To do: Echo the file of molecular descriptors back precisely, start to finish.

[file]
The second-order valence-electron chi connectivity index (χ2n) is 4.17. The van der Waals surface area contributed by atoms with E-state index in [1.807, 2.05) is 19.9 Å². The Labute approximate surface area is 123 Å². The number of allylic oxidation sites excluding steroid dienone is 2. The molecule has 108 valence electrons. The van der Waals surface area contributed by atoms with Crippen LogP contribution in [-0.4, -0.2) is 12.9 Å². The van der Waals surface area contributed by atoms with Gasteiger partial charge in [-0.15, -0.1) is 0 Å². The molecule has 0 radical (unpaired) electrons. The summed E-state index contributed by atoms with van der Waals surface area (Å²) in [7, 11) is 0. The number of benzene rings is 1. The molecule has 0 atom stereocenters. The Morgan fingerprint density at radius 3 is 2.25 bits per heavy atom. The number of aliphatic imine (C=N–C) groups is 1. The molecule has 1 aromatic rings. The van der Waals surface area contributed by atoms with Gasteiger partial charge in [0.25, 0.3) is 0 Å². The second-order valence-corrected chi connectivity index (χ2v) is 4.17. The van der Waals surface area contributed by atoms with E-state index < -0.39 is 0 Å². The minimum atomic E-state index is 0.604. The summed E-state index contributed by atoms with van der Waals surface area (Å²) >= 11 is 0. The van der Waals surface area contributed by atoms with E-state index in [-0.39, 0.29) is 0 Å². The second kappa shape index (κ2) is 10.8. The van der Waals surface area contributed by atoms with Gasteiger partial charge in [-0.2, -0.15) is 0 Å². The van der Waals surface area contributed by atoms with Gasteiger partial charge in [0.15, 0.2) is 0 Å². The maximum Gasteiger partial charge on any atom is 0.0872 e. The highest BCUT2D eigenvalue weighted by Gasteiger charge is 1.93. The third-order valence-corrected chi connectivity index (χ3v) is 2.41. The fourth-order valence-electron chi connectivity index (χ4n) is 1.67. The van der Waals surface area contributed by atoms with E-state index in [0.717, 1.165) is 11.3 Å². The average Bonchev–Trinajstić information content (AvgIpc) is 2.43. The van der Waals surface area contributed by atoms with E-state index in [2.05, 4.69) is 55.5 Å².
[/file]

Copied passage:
The second-order valence-electron chi connectivity index (χ2n) is 4.17. The van der Waals surface area contributed by atoms with E-state index in [1.807, 2.05) is 19.9 Å². The Labute approximate surface area is 123 Å². The number of allylic oxidation sites excluding steroid dienone is 2. The molecule has 108 valence electrons. The van der Waals surface area contributed by atoms with Crippen LogP contribution in [-0.4, -0.2) is 12.9 Å². The van der Waals surface area contributed by atoms with Gasteiger partial charge in [-0.15, -0.1) is 0 Å². The molecule has 0 radical (unpaired) electrons. The summed E-state index contributed by atoms with van der Waals surface area (Å²) in [7, 11) is 0. The number of benzene rings is 1. The molecule has 0 atom stereocenters. The Morgan fingerprint density at radius 3 is 2.25 bits per heavy atom. The number of aliphatic imine (C=N–C) groups is 1. The molecule has 1 aromatic rings. The van der Waals surface area contributed by atoms with Gasteiger partial charge in [0.25, 0.3) is 0 Å². The second-order valence-corrected chi connectivity index (χ2v) is 4.17. The van der Waals surface area contributed by atoms with E-state index < -0.39 is 0 Å². The minimum atomic E-state index is 0.604. The summed E-state index contributed by atoms with van der Waals surface area (Å²) >= 11 is 0. The van der Waals surface area contributed by atoms with E-state index in [-0.39, 0.29) is 0 Å². The second kappa shape index (κ2) is 10.8. The van der Waals surface area contributed by atoms with Gasteiger partial charge in [-0.2, -0.15) is 0 Å². The van der Waals surface area contributed by atoms with Gasteiger partial charge in [0.15, 0.2) is 0 Å². The maximum Gasteiger partial charge on any atom is 0.0872 e. The highest BCUT2D eigenvalue weighted by Gasteiger charge is 1.93. The third-order valence-corrected chi connectivity index (χ3v) is 2.41. The fourth-order valence-electron chi connectivity index (χ4n) is 1.67. The van der Waals surface area contributed by atoms with E-state index in [0.717, 1.165) is 11.3 Å². The average Bonchev–Trinajstić information content (AvgIpc) is 2.43. The van der Waals surface area contributed by atoms with E-state index in [2.05, 4.69) is 55.5 Å².